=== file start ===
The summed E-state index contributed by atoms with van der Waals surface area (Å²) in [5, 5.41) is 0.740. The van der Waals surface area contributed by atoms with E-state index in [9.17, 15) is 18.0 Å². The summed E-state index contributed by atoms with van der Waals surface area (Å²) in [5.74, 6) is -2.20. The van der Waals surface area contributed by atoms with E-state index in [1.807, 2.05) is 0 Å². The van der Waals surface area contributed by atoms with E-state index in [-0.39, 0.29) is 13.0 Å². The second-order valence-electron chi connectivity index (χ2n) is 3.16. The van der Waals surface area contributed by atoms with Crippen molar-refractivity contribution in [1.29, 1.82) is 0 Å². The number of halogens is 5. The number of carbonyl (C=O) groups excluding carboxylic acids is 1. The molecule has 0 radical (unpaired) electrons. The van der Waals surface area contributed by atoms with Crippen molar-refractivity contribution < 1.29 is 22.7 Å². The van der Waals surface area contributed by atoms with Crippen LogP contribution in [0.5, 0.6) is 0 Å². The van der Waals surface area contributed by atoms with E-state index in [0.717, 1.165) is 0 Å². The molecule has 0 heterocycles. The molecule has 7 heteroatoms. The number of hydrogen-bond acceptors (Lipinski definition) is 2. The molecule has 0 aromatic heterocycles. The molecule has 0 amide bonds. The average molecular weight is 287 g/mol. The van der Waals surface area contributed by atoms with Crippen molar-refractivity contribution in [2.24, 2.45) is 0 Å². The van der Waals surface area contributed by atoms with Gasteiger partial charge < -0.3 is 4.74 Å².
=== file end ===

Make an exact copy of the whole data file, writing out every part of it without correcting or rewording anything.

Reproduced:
The summed E-state index contributed by atoms with van der Waals surface area (Å²) in [5, 5.41) is 0.740. The van der Waals surface area contributed by atoms with E-state index in [9.17, 15) is 18.0 Å². The summed E-state index contributed by atoms with van der Waals surface area (Å²) in [5.74, 6) is -2.20. The van der Waals surface area contributed by atoms with E-state index in [1.807, 2.05) is 0 Å². The van der Waals surface area contributed by atoms with E-state index in [-0.39, 0.29) is 13.0 Å². The second-order valence-electron chi connectivity index (χ2n) is 3.16. The van der Waals surface area contributed by atoms with Crippen molar-refractivity contribution in [1.29, 1.82) is 0 Å². The number of halogens is 5. The number of carbonyl (C=O) groups excluding carboxylic acids is 1. The molecule has 0 radical (unpaired) electrons. The van der Waals surface area contributed by atoms with Crippen molar-refractivity contribution < 1.29 is 22.7 Å². The van der Waals surface area contributed by atoms with Crippen LogP contribution in [0.5, 0.6) is 0 Å². The van der Waals surface area contributed by atoms with E-state index in [0.717, 1.165) is 0 Å². The molecule has 0 heterocycles. The molecule has 7 heteroatoms. The number of hydrogen-bond acceptors (Lipinski definition) is 2. The molecule has 0 aromatic heterocycles. The molecule has 0 amide bonds. The average molecular weight is 287 g/mol. The van der Waals surface area contributed by atoms with Crippen molar-refractivity contribution in [2.24, 2.45) is 0 Å². The van der Waals surface area contributed by atoms with Gasteiger partial charge < -0.3 is 4.74 Å².